Members of the Rotary Club of Sarnia-Lambton After Hours have launched an initiative aimed at encouraging a love of literacy among residents while creating closer communities.
Earlier this year, Rotarians got in touch with Literacy Lambton with the idea of building and installing Little Free Libraries in strategic locations across Sarnia.
In 2021, Literacy Lambton received a Sarnia Community Foundation Resiliency Grant, with the purpose of launching a post-pandemic program that would promote awareness of Little Free Library book exchanges, grow interest in their stewardships, and help build community around literacy.
Over the past several years, Little Free Libraries – free, book-sharing boxes where people can take a book or share a book – have been growing in number across Lambton County.
With one of Rotary’s areas of focus being ‘supporting education’, after reading a story about Little Free Libraries in Sarnia This Week, club members decided the idea of building and installing a number of these pint-sized book repositories would be right up their alley .
“We received tremendous interest following the story,” said Literacy Lambton executive director Tracy Pound in a statement. “Groups and individuals came forward wanting to be involved. A number of efforts are coming together; each with their own spin. Spoiler alert: More than just flowers will be popping up this spring in Lambton County, seeding the love of literacy for years to come.”
The Rotary Sarnia-Lambton After Hours club was the first to ask Literacy Lambton how they could get involved, and employing the skills of several of their more ‘handy’ members, the club built five Little Free Libraries.
At the same time Rotary was speaking with Literacy Lambton, one aspiring Little Free Library steward, Dela Horley, asked Pound if it was possible to get someone to install one in the front yard of her O’Rae Street home.
“A while ago I initially happened to see a little free library on Cathcart Boulevard, and I didn’t know if that was a personal project. I thought it was a great idea, so I started looking into it but forgot about it after a while. Then when I moved here (to O’Rae St.),” Horley said. “I saw the article about little free libraries in Sarnia This Week and I spoke with Tracy (Pound) from Literacy Lambton and they hooked me up with Rotary.”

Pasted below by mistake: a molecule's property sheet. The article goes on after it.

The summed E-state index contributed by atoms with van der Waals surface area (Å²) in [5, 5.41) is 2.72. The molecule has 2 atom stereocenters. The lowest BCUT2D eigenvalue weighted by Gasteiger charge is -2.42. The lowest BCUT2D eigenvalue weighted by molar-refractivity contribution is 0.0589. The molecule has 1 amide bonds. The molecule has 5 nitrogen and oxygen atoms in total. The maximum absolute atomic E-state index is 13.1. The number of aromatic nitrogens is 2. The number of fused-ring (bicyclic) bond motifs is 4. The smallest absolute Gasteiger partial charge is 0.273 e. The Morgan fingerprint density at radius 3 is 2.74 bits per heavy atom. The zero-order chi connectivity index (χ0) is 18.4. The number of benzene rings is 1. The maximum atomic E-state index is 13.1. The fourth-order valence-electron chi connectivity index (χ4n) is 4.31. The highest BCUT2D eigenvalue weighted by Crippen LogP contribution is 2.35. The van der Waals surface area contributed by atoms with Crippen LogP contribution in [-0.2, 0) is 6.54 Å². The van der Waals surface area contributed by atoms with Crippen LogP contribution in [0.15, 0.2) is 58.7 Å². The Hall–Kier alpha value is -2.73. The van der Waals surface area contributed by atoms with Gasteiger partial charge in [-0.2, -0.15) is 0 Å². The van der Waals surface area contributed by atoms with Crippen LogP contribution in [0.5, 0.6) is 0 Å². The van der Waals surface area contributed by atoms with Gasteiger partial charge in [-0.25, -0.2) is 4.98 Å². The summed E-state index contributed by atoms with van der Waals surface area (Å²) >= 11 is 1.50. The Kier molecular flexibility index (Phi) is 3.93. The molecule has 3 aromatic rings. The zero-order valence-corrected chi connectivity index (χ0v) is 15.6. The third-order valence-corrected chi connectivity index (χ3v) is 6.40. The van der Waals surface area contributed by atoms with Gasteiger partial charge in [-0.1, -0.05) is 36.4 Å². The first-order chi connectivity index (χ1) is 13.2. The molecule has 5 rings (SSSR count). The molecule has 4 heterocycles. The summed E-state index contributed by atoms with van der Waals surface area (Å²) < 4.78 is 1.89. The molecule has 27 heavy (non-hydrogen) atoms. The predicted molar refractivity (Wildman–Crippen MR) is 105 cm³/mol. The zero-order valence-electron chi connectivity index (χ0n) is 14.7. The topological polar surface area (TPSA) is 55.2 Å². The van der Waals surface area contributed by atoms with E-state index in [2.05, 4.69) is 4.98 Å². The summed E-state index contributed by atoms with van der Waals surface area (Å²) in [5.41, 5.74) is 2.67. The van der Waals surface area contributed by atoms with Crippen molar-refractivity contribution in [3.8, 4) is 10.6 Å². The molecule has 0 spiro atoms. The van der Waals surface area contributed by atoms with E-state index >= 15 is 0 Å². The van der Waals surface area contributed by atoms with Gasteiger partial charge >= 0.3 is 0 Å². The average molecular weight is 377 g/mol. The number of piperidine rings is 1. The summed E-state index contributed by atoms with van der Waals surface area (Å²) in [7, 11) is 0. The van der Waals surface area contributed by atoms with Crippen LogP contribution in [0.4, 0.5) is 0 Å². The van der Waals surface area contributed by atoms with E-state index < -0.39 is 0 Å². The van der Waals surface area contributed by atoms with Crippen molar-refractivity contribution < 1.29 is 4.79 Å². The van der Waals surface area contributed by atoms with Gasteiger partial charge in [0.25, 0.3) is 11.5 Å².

Club president Deborah Renaud-McDermott said the members were happy to oblige Horley’s request.
“Promoting literacy is one of Rotary’s seven areas of focus, so that was certainly one of the major reasons,” Renaud-McDermott added with a grin. “But we’re a hands-on group of people, we also like to get our hands dirty.”
Led by Rotarian Bob Bork, known to club members as ‘Bob the Builder’, Rotary put together five Little Free Libraries and installed one at Horley’s O’Rae street home in April.
Three more Little Free Libraries are in the process of being installed or will be installed shortly, Renaud-McDermott said: one at Sarnia-Lambton Rebound (the Dow Center for Youth), one on Beach Lane and another one in Cathcart Park.
The club also plans on giving their fifth and final Little Free Library away. Until April 24, the club is inviting residents interested to send an email to firstname.lastname@example.org letting the club know why they want to be a Little Free Library steward. The club will pick the winner at the end of the month and then install it for free.
For her part, Horley said she was thrilled with the newly-built Little Free Library Rotarians gave her. She hopes the library will engage and inspire people in the neighbourhood.
“For me, we’ve always had so many books at home and we encouraged our kids to read – we read to them a lot,” she said. So I would just hope that people come by, whether they’re people who just want something to do on a Saturday, there are all sorts of books in here they can borrow – lifestyle books, fiction, non-fiction, biographies, everything. ”
“I just hope they take a book, enjoy it, and maybe pass it on to somebody else.”